Ben Foster: West Brom keeper should replace Hart
By Dan Wheeler
If you think about it for a moment, timing is everything for a goalkeeper. Knowing precisely when to move, when to jump, when to dive, when to charge out to narrow the angle or play the emergency sweeper. Yes, you cannot be a decent ‘keeper without having an acute sense of timing: getting in the right place at the right time. For club and for country.
The West Bromwich Albion goalkeeper Ben Foster is become a master at timing. Anyone who has seen the 29-year-old perform for Albion and, before that, with Birmingham City will testify how good he is. He is so far removed from the tentative soul who could not establish himself as the rightful heir to Edwin van der Sar at Manchester United, all that may as well have been in a different lifetime.
Now, available for the England squad for the first time nearly two years, Foster has a shot at claiming the international throne. He could not have timed his return any better.
Foster’s road back to the top has been a rocky one at time. His five years at Old Trafford were marred by a bad cruciate ligament injury and two lengthy loan spells with Watford still did not enable him to get past Thomasz Kuszczak and even Ben Amos on a regular enough basis.
It was only when he joined Birmingham in May 2010 that he started to show what he could do and potentially what he could achieve. Foster was outstanding in what turned out to be his only season at St.Andrews as the club, despite winning the League Cup, began its descent into chaos and got needlessly relegated.
The financial fall out of that saw Foster loaned across the West Midlands to Albion that summer. Foster picked up where he left off and, in a better and more consistent team, thrived under the now England coach Roy Hodgson.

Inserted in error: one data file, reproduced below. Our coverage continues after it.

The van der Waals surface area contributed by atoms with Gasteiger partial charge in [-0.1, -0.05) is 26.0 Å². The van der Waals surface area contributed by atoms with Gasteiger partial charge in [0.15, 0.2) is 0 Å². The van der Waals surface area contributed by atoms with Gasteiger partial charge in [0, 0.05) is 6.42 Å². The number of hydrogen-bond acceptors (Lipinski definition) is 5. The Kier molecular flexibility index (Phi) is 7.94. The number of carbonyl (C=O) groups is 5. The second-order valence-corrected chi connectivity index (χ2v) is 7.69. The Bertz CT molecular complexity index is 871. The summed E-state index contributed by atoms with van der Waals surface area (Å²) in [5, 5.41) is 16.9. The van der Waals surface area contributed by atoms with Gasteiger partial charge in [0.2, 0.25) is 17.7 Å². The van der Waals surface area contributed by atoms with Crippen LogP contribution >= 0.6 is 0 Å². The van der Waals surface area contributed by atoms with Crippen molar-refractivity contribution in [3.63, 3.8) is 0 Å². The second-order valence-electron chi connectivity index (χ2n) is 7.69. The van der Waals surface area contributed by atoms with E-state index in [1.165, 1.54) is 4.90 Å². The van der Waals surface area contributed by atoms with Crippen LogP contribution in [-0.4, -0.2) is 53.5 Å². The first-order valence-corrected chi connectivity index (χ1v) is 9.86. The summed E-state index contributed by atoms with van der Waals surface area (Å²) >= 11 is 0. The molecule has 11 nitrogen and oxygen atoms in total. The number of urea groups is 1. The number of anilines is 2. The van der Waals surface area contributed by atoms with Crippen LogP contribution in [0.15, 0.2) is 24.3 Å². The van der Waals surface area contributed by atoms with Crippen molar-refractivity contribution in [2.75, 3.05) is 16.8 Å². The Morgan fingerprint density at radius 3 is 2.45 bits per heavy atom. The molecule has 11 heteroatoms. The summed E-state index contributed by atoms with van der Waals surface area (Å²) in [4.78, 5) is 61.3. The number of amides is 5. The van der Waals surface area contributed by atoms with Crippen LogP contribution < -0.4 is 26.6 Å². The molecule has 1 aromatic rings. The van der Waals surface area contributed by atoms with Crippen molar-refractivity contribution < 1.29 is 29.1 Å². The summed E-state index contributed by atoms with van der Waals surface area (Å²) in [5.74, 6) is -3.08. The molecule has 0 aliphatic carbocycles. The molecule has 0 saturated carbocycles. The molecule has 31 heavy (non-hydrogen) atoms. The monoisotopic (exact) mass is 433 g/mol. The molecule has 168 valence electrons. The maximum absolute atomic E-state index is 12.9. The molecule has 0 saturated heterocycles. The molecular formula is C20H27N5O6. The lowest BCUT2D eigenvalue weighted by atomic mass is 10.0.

By then Foster had informed the then England manager, Fabio Capello, that he no longer wanted to play for his country. He had been left out of the squad for the 2010 World Cup and, despite winning a recall after the tournament, injuries had flared up again and Foster opted out of the international scene saying he wanted to prolong his club career as much as possible.
The fact that Joe Hart was immovable as the number one was also, no doubt, a disincentive. Hart was just that. Imperious. Magnificent. The best in the world. That did not look like changing. But it might just be about to.
While Foster has maintained his excellent form in the Baggies’ best run in the top flight for a generation, Hart’s halo is slipping. Mistakes have crept in. Accusations of cockiness abound. Even Roberto Mancini has had a pop in public.
Foster, by contrast, is pumping his stock higher and higher and high profile saves like the one he pulled off against Steven Gerrard from the penalty spot recently have only helped propel his profile still further.
Ironically Foster replaced Hart at Birmingham City and no-one thought he could match his predecessor’s impact at St.Andrews. They were wrong.
No-one thought England had a goalkeeper good enough to match Hart. They might be wrong again. Hodgson should pick him.